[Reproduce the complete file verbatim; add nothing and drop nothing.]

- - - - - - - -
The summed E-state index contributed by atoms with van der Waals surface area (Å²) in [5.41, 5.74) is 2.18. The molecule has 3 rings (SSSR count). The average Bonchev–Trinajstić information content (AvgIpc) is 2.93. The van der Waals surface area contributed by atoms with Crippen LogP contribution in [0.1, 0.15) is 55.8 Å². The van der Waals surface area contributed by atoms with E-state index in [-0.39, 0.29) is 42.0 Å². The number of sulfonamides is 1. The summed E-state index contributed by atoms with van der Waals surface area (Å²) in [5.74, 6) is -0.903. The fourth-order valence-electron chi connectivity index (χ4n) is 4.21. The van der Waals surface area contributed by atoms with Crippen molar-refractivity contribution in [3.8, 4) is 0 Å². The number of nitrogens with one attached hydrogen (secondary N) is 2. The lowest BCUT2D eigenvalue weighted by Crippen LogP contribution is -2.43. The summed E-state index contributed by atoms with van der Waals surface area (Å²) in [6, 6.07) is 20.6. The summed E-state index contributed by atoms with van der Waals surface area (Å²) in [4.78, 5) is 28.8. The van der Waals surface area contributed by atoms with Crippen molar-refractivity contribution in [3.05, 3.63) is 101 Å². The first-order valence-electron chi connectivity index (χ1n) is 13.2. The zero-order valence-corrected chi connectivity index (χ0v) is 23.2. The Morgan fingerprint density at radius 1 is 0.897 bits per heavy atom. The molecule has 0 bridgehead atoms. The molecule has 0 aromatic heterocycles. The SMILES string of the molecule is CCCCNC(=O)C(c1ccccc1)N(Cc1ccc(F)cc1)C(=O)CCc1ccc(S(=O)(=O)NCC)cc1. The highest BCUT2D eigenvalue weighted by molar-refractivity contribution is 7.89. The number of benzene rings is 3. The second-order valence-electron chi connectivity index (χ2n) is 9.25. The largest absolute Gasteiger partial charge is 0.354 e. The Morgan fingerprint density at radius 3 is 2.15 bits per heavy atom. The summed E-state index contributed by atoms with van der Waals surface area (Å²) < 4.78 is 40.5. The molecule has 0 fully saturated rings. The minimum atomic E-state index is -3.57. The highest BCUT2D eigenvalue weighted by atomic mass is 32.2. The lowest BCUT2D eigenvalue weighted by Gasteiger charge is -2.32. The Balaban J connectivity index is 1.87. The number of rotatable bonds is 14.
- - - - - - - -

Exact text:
The summed E-state index contributed by atoms with van der Waals surface area (Å²) in [5.41, 5.74) is 2.18. The molecule has 3 rings (SSSR count). The average Bonchev–Trinajstić information content (AvgIpc) is 2.93. The van der Waals surface area contributed by atoms with Crippen LogP contribution in [0.1, 0.15) is 55.8 Å². The van der Waals surface area contributed by atoms with E-state index in [-0.39, 0.29) is 42.0 Å². The number of sulfonamides is 1. The summed E-state index contributed by atoms with van der Waals surface area (Å²) in [5.74, 6) is -0.903. The fourth-order valence-electron chi connectivity index (χ4n) is 4.21. The van der Waals surface area contributed by atoms with Crippen molar-refractivity contribution in [3.8, 4) is 0 Å². The number of nitrogens with one attached hydrogen (secondary N) is 2. The lowest BCUT2D eigenvalue weighted by Crippen LogP contribution is -2.43. The summed E-state index contributed by atoms with van der Waals surface area (Å²) in [6, 6.07) is 20.6. The summed E-state index contributed by atoms with van der Waals surface area (Å²) in [4.78, 5) is 28.8. The van der Waals surface area contributed by atoms with Crippen molar-refractivity contribution in [3.05, 3.63) is 101 Å². The first-order valence-electron chi connectivity index (χ1n) is 13.2. The zero-order valence-corrected chi connectivity index (χ0v) is 23.2. The Morgan fingerprint density at radius 1 is 0.897 bits per heavy atom. The molecule has 0 bridgehead atoms. The molecule has 0 aromatic heterocycles. The SMILES string of the molecule is CCCCNC(=O)C(c1ccccc1)N(Cc1ccc(F)cc1)C(=O)CCc1ccc(S(=O)(=O)NCC)cc1. The highest BCUT2D eigenvalue weighted by molar-refractivity contribution is 7.89. The number of benzene rings is 3. The second-order valence-electron chi connectivity index (χ2n) is 9.25. The largest absolute Gasteiger partial charge is 0.354 e. The Morgan fingerprint density at radius 3 is 2.15 bits per heavy atom. The summed E-state index contributed by atoms with van der Waals surface area (Å²) < 4.78 is 40.5. The molecule has 0 fully saturated rings. The minimum atomic E-state index is -3.57. The highest BCUT2D eigenvalue weighted by atomic mass is 32.2. The lowest BCUT2D eigenvalue weighted by Gasteiger charge is -2.32. The Balaban J connectivity index is 1.87. The number of rotatable bonds is 14.